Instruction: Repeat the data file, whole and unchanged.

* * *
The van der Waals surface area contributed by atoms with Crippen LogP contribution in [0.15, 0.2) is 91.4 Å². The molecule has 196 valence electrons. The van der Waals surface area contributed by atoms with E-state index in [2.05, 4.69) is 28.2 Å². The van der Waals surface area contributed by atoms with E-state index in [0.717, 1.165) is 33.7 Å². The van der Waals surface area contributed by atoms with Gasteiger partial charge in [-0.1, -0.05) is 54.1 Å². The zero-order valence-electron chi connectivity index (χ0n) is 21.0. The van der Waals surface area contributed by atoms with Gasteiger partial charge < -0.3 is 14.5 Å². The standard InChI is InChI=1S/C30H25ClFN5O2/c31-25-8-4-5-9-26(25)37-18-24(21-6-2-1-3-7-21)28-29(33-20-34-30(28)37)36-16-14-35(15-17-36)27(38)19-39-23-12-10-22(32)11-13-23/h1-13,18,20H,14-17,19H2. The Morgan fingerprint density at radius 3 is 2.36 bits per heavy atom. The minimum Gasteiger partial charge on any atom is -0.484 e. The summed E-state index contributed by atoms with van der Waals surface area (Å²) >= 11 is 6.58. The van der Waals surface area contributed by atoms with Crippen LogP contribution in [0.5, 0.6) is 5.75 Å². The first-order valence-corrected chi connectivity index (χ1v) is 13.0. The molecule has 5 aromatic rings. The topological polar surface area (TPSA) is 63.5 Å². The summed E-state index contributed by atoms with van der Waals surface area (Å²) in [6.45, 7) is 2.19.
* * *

The van der Waals surface area contributed by atoms with Crippen LogP contribution in [0.15, 0.2) is 91.4 Å². The molecule has 196 valence electrons. The van der Waals surface area contributed by atoms with E-state index in [2.05, 4.69) is 28.2 Å². The van der Waals surface area contributed by atoms with E-state index in [0.717, 1.165) is 33.7 Å². The van der Waals surface area contributed by atoms with Gasteiger partial charge in [-0.1, -0.05) is 54.1 Å². The zero-order valence-electron chi connectivity index (χ0n) is 21.0. The van der Waals surface area contributed by atoms with Gasteiger partial charge < -0.3 is 14.5 Å². The standard InChI is InChI=1S/C30H25ClFN5O2/c31-25-8-4-5-9-26(25)37-18-24(21-6-2-1-3-7-21)28-29(33-20-34-30(28)37)36-16-14-35(15-17-36)27(38)19-39-23-12-10-22(32)11-13-23/h1-13,18,20H,14-17,19H2. The Morgan fingerprint density at radius 3 is 2.36 bits per heavy atom. The minimum Gasteiger partial charge on any atom is -0.484 e. The summed E-state index contributed by atoms with van der Waals surface area (Å²) >= 11 is 6.58. The van der Waals surface area contributed by atoms with Crippen LogP contribution in [0.5, 0.6) is 5.75 Å². The first-order valence-corrected chi connectivity index (χ1v) is 13.0. The molecule has 5 aromatic rings. The topological polar surface area (TPSA) is 63.5 Å². The summed E-state index contributed by atoms with van der Waals surface area (Å²) in [6.45, 7) is 2.19.